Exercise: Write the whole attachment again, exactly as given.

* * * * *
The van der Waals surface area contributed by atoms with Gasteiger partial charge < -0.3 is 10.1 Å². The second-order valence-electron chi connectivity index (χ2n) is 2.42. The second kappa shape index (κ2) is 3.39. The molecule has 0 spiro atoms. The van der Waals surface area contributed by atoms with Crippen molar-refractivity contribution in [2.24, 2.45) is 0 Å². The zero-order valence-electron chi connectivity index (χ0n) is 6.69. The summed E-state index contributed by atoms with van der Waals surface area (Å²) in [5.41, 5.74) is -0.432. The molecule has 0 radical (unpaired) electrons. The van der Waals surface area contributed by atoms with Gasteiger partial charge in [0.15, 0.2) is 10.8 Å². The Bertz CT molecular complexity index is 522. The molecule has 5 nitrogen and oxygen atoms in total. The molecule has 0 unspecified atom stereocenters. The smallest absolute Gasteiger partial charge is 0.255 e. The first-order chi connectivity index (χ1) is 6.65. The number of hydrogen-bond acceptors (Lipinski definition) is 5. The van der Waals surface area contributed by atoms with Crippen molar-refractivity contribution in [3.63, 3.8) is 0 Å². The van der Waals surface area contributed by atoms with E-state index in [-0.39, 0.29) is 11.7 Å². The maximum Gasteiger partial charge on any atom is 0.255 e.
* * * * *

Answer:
The van der Waals surface area contributed by atoms with Gasteiger partial charge < -0.3 is 10.1 Å². The second-order valence-electron chi connectivity index (χ2n) is 2.42. The second kappa shape index (κ2) is 3.39. The molecule has 0 spiro atoms. The van der Waals surface area contributed by atoms with Crippen molar-refractivity contribution in [2.24, 2.45) is 0 Å². The zero-order valence-electron chi connectivity index (χ0n) is 6.69. The summed E-state index contributed by atoms with van der Waals surface area (Å²) in [5.41, 5.74) is -0.432. The molecule has 0 radical (unpaired) electrons. The van der Waals surface area contributed by atoms with Gasteiger partial charge in [0.15, 0.2) is 10.8 Å². The Bertz CT molecular complexity index is 522. The molecule has 5 nitrogen and oxygen atoms in total. The molecule has 0 unspecified atom stereocenters. The smallest absolute Gasteiger partial charge is 0.255 e. The first-order chi connectivity index (χ1) is 6.65. The number of hydrogen-bond acceptors (Lipinski definition) is 5. The van der Waals surface area contributed by atoms with Crippen molar-refractivity contribution in [3.63, 3.8) is 0 Å². The van der Waals surface area contributed by atoms with E-state index in [-0.39, 0.29) is 11.7 Å². The maximum Gasteiger partial charge on any atom is 0.255 e.